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A Rough Year for Hollande

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Gérard Depardieu

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English: Gérard Depardieu at the Cannes Film F...
English: Gérard Depardieu at the Cannes Film Festival (Photo credit: Wikipedia)

“The lowest approval rating for a president in modern French history,” is how the broadsheets are rounding up the consensus on Francois Hollande, after his contentious first year in office draws to a close. It seems the president has failed to ignite the public with his charm, alienated some of its most beloved national celebrities (Gérard Depardieu), and is staring at record unemployment (the highest in 16 years). Although the numbers don’t look good on the economic side of things, it also seems that the president has been fighting a losing PR battle – this man just doesn’t have Carla Bruni on his arm, amongst other media-savvy ploys. In fact, he doesn’t have much media savvy at all, having been dubbed “Mr. Weak” by the French press, and his policies have only added fuel to that fire; it’s hard to win friends with the country’s elite when you tax them 75%.

But as is always the case in politics, if an economic recovery doesn’t appear on the horizon soon, Hollande will not have the luxury of being the whipping boy any longer. He also has the enormous hurdle of consolidating his own Socialist-leaning party, now strongly divided over his policies and governance. This is a major problem for Hollande, and one that must be addressed even faster than the flagging economy. “He is reforming the labor market in ways that are raising the ire of unionsOn Sunday tens of thousands of protesters, including union members, marched on the streets of Paris to remonstrate against the Socialist president’s government,” reported CNN, and these are supposed to be his constituency. Not a good position to be in.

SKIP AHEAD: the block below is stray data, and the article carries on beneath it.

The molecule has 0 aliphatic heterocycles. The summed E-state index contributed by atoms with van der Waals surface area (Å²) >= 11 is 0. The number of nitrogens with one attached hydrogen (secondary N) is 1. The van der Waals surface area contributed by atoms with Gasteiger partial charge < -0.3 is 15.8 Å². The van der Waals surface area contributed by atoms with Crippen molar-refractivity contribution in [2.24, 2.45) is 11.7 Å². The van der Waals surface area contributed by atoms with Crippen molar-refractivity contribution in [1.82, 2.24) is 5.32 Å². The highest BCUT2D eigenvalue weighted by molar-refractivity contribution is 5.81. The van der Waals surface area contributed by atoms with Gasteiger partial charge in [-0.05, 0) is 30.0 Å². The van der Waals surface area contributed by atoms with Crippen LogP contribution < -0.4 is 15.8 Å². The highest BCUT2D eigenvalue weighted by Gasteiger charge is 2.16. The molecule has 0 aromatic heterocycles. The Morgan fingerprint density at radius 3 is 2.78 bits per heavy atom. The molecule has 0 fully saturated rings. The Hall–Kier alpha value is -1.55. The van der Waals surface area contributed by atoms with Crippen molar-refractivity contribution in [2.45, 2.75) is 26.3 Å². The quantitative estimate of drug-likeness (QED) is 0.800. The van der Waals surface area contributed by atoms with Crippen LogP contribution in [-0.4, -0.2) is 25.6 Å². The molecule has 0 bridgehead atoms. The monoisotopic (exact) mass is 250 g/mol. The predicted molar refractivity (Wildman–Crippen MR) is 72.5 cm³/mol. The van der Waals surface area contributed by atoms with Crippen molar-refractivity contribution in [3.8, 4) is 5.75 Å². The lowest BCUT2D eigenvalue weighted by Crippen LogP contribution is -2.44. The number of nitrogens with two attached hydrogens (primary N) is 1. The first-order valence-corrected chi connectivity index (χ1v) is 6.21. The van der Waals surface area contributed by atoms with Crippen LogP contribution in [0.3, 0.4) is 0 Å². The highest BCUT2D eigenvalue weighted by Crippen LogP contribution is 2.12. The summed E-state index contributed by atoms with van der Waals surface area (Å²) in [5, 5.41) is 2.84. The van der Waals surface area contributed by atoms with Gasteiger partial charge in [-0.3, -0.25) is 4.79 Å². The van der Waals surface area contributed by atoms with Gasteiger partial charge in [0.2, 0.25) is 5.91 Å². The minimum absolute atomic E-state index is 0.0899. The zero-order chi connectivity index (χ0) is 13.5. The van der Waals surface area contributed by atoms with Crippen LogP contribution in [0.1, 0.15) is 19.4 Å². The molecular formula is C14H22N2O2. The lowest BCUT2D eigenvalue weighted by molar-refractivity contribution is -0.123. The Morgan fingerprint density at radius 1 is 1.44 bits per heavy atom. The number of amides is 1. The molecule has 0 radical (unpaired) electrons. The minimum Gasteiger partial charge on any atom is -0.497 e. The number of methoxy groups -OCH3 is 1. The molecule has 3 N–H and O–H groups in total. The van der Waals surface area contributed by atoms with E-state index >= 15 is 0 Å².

Add to these troubles the fact that the man doesn’t have the charisma to at least create a smokescreen whilst the country crumbles. Say what you will, but many a leader has survived public opinion disasters if they are just able to create the illusion of wellbeing. Politics is more than numbers; Hollande doesn’t have a grasp of either at this point.

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William R. Feins , freelance journalist from London, UK; he received his B.A. degree in Economics and his Masters in Sociology. William has always been interested in the mechanics of business and the inspiration of original thinkers, and firmly believes that the former can’t succeed without the latter. In his spare time, he enjoys the ridiculous spectacle of watching table tennis on a big screen (preferably at a pub) and reading weighty tomes about World War II.

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